Category 18 April 2019

Flexible loan bike system for urban citizens without stations

OPENbike is a concept for managing a renting bike system. It uses a software tool to handle an IT-system coupled with the bikes, making it easier to find them in the city. The concept was the winner of a design competition in Copenhagen (Denmark), arranged in order to develop a smarter way for people to travel around the city.

The challenge

Sustainable transport is a vital challenge to meet in order to reduce emissions from transport and improve urban environmental quality and human health. This will require decreased fossil fuel use from transport and increased low-carbon modes of transport such as biking.

The innovation

CPH Tender of Bike-Sharing System in Denmark recognized the challenge and wanted to develop a new commuter bike system for sustainable traveling. The vision was to create a way for people to use a public transport system from door to door. CHP is promoted by Copenhagen and Frederiksberg Municipalities and DSB, which created an EU tender for a design competition in Copenhagen in order to receive suggestions on how to solve the problem. The design competition can be considered to have been financed as a public grant funding for demonstration.

The winner in the 2009 competition was a bike sharing know-how solution called OPENbike. OPENbike was a collaboration project of an international team consisting of LOTS Design, Koucky & Partners (both from Sweden) and Green Idea Factory (Germany).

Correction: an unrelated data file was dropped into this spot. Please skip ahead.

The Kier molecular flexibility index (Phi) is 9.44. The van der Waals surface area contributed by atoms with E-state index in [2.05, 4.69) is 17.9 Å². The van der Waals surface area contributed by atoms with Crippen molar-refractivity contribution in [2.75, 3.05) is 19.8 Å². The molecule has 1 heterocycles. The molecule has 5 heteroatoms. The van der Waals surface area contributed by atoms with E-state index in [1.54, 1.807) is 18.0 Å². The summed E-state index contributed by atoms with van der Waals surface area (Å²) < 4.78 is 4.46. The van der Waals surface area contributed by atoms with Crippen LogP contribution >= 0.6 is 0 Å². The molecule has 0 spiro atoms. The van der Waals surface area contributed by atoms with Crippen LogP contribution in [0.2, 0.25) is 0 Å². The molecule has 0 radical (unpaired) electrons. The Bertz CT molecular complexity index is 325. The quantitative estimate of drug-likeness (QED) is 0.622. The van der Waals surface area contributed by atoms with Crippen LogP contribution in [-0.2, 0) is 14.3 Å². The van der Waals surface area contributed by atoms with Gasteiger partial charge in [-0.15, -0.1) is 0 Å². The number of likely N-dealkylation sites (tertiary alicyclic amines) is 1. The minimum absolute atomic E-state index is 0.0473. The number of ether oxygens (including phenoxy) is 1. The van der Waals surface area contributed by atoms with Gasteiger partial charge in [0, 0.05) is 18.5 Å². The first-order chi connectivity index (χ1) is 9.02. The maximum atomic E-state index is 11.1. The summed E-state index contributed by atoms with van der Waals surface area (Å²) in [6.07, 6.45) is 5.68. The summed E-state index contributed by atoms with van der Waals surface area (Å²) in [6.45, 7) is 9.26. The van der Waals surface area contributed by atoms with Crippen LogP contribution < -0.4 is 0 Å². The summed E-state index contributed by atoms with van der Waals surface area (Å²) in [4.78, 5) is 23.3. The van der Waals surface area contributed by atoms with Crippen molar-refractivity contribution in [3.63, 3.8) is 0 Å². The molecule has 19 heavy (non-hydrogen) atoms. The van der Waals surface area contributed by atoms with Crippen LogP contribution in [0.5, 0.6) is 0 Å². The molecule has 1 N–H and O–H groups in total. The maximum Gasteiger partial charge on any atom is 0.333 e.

OPENbike is a solution for tailored public transport that can be changed in a way that fits both a single traveler and a family. The concept is an urban transport solution based on the natural way that people move. The system will make it easier for people to make trips in the city by allowing them to pick up and leave the bike wherever they are, using no stations. In order for this to work OPENbike uses IT-systems (GSM/GPRS) coupled to the bikes and the mobile phone network. This will make the bikes easy to find by integrating a positioning solution, which means they can be located using mobile phones. Users should also be able to book a bicycle via their mobile phone. Additionally the system uses contactless smart cards (RFID) for payment and subscription, which makes it possible to identify users and unlock the bicycles. RFID technology is often used in public transport and as the concept uses existing technology, it was possible to integrate the bicycles with a public transport payment system etc.

Why did it work?

The project OPENbike started with identifying and benchmarking the different solutions of renting bike systems in European cities, including searching the factors that affect the transferability of bike-sharing system among cities, regions and countries. The identification gave ideas for the solution OPENbike, which won the first prize in the international design competition in Copenhagen in 2009.

A success factor of the OPENbike concept was the creation of an efficient and flexible system for bike-sharing that could easily be integrated into the existing public transport in Copenhagen. Simultaneously, the concept was easy and simple for the end user, which is crucial if it is to succeed in reality.

Further deployment

The project is still on a level of demonstrating realistic prototypes and can be estimated to have reached 5 on the TRL scale. However, city integration and upscaling is highly depending on resources, and the future of the OPENbike system is therefore unclear.


OPENbike websiteCopenhagenBike-Sharing SystemThe Brochure